Granta's new How to Read series is based on a very simple, but novel, idea. Most beginners' guides to great thinkers and writers offer either potted biographies or condensed summaries of their major works. How to Read, by contrast, brings the reader face to face with the writing itself in the company of an expert guide. Its starting point is that in order to get close to what a writer is all about, you have to get close to the words they actually use and be shown how to read those words. Each book in the series will hopefully be a masterclass in reading. Our authors have been asked to select ten or so short extracts from a writer's work and look at them in detail as a way of revealing their central ideas and thereby opening the doors onto a whole world of thought. The books will not be merely a compilation of a thinker's most famous passages, their 'greatest hits', but will rather offer a series of clues or keys that will enable to reader to go on and make discoveries of their own. In addition to the texts and readings, each book will provide a short biographical chronology and suggestions for further reading, internet resources and so on.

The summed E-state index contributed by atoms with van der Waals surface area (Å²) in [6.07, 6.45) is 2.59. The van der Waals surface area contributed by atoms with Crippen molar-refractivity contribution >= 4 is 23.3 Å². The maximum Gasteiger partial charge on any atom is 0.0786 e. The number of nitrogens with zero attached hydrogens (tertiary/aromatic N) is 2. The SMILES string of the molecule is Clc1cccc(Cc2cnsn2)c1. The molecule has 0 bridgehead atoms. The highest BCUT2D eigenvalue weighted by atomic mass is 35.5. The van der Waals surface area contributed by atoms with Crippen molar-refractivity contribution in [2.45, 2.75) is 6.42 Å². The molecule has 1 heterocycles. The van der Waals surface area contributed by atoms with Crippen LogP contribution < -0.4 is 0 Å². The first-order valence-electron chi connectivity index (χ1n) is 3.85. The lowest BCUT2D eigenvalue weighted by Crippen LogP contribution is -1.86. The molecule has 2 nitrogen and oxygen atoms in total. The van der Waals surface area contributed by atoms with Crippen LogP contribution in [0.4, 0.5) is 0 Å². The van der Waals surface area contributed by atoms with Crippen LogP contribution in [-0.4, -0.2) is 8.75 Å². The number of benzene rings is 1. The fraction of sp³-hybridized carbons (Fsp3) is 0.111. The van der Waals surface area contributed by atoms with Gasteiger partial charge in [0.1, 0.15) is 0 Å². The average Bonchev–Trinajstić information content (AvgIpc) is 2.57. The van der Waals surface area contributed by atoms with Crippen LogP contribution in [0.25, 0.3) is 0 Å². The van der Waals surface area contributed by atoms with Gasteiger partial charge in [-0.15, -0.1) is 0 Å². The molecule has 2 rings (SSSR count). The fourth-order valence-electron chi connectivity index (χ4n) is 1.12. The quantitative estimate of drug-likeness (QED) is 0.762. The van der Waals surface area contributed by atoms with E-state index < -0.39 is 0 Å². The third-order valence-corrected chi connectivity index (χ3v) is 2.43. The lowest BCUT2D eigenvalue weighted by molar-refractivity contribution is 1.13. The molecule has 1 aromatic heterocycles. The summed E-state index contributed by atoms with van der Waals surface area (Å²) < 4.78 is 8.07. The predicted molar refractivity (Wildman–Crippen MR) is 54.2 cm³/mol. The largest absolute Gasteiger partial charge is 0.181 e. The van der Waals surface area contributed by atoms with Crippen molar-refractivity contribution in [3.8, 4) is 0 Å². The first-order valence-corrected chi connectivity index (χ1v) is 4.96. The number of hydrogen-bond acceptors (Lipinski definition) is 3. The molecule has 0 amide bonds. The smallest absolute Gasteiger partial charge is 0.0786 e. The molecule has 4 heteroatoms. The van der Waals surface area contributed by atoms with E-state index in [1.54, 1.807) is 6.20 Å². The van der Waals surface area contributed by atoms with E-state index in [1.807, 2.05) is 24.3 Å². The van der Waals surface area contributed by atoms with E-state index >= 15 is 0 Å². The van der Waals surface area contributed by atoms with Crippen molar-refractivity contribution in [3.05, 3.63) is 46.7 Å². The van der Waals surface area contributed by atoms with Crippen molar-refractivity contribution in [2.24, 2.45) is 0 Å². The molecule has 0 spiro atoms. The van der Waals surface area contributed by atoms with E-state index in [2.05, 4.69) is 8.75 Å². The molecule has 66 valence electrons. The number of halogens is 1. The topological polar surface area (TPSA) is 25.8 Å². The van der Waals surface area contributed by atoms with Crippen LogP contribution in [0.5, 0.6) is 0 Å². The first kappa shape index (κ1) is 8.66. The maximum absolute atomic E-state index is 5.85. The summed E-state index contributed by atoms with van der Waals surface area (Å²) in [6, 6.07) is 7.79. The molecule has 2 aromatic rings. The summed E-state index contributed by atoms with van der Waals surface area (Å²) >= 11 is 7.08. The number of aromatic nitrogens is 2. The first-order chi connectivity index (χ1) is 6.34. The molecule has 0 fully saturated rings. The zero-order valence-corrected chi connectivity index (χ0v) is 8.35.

The books in the How to Read don't claim to tell you all you need to know. Instead they offer a refreshing set of first-hand meetings with those minds. Our hope is that these books will instruct, intrigue, embolden, encourage and delight. John Phillips introduces the Marquis de Sade's highly original and thoroughly subversive depiction of human sexuality, and the philosophical and political thinking that underpins it. He shows how, though Sade's work continues to shock, it can also be seen as the logical conclusion of eighteenth-century materialism. As the only writer of his time who dared to put the body at the centre of philosophy, Sade has a unique place in the history of modern thought. Extracts are taken from the whole range of Sade's literary, philosophical and personal writings, including The 120 Days of Sodom; Philosophy in the Boudoir; Justine; Juliette; and his Last Will and Testament.
John Phillips is Professor of French Literature and Culture at London Metropolitan University. He is the author of a number of books on French literature, including Forbidden Fictions: Pornography and Censorship in Twentieth-Century French Literature and Sade: The Libertine Novels. He is currently co-editing The Encyclopedia of Erotic Literature for Routledge.